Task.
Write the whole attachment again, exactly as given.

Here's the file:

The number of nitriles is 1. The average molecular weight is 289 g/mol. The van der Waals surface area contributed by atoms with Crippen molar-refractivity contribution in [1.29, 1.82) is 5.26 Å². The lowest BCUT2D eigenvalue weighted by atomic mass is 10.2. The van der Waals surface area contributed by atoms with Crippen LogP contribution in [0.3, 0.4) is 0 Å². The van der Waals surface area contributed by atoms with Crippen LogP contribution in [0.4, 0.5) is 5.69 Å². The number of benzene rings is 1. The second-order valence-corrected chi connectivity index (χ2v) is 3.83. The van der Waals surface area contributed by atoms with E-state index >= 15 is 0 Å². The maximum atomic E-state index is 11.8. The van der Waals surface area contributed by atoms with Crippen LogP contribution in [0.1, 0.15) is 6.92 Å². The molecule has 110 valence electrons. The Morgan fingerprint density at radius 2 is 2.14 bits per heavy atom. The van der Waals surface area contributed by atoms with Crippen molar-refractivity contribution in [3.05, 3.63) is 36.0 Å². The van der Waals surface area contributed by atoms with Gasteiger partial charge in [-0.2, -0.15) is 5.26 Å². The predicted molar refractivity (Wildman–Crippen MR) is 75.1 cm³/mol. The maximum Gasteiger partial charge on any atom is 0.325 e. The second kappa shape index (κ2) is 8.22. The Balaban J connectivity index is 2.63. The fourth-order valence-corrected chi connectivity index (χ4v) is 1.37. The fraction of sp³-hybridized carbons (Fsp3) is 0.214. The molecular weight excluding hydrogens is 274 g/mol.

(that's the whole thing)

The number of nitriles is 1. The average molecular weight is 289 g/mol. The van der Waals surface area contributed by atoms with Crippen molar-refractivity contribution in [1.29, 1.82) is 5.26 Å². The lowest BCUT2D eigenvalue weighted by atomic mass is 10.2. The van der Waals surface area contributed by atoms with Crippen LogP contribution in [0.3, 0.4) is 0 Å². The van der Waals surface area contributed by atoms with Crippen LogP contribution in [0.4, 0.5) is 5.69 Å². The number of benzene rings is 1. The second-order valence-corrected chi connectivity index (χ2v) is 3.83. The van der Waals surface area contributed by atoms with E-state index >= 15 is 0 Å². The maximum atomic E-state index is 11.8. The van der Waals surface area contributed by atoms with Crippen LogP contribution in [0.1, 0.15) is 6.92 Å². The molecule has 110 valence electrons. The Morgan fingerprint density at radius 2 is 2.14 bits per heavy atom. The van der Waals surface area contributed by atoms with Crippen molar-refractivity contribution in [3.05, 3.63) is 36.0 Å². The van der Waals surface area contributed by atoms with Gasteiger partial charge in [-0.2, -0.15) is 5.26 Å². The predicted molar refractivity (Wildman–Crippen MR) is 75.1 cm³/mol. The maximum Gasteiger partial charge on any atom is 0.325 e. The second kappa shape index (κ2) is 8.22. The Balaban J connectivity index is 2.63. The fourth-order valence-corrected chi connectivity index (χ4v) is 1.37. The fraction of sp³-hybridized carbons (Fsp3) is 0.214. The molecular weight excluding hydrogens is 274 g/mol.